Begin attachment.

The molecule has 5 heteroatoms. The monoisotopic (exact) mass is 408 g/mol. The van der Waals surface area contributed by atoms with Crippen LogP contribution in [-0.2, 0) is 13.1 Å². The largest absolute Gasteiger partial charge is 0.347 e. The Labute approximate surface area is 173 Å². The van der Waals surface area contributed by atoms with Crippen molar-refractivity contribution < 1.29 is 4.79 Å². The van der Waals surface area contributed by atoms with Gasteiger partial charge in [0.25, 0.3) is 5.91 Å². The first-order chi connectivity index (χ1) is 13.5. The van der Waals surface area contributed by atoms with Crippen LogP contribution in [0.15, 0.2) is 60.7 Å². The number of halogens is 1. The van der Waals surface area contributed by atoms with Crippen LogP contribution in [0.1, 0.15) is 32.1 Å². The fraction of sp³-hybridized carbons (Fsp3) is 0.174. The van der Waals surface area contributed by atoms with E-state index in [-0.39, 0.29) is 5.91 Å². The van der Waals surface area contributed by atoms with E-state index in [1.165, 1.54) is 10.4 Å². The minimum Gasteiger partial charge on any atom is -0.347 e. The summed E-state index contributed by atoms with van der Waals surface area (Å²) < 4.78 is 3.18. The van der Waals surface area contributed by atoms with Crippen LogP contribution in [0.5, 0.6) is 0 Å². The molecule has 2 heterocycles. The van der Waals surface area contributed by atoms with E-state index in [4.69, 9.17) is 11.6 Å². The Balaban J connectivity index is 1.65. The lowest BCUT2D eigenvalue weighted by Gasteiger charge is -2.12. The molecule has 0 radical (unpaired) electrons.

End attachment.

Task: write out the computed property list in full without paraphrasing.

The molecule has 5 heteroatoms. The monoisotopic (exact) mass is 408 g/mol. The van der Waals surface area contributed by atoms with Crippen LogP contribution in [-0.2, 0) is 13.1 Å². The largest absolute Gasteiger partial charge is 0.347 e. The Labute approximate surface area is 173 Å². The van der Waals surface area contributed by atoms with Crippen molar-refractivity contribution < 1.29 is 4.79 Å². The van der Waals surface area contributed by atoms with Gasteiger partial charge in [0.25, 0.3) is 5.91 Å². The first-order chi connectivity index (χ1) is 13.5. The van der Waals surface area contributed by atoms with Crippen LogP contribution in [0.15, 0.2) is 60.7 Å². The number of halogens is 1. The van der Waals surface area contributed by atoms with Crippen LogP contribution in [0.1, 0.15) is 32.1 Å². The fraction of sp³-hybridized carbons (Fsp3) is 0.174. The van der Waals surface area contributed by atoms with E-state index in [-0.39, 0.29) is 5.91 Å². The van der Waals surface area contributed by atoms with E-state index in [1.165, 1.54) is 10.4 Å². The minimum Gasteiger partial charge on any atom is -0.347 e. The summed E-state index contributed by atoms with van der Waals surface area (Å²) < 4.78 is 3.18. The van der Waals surface area contributed by atoms with Crippen LogP contribution in [0.5, 0.6) is 0 Å². The molecule has 2 heterocycles. The van der Waals surface area contributed by atoms with E-state index in [4.69, 9.17) is 11.6 Å². The Balaban J connectivity index is 1.65. The lowest BCUT2D eigenvalue weighted by Gasteiger charge is -2.12. The molecule has 0 radical (unpaired) electrons.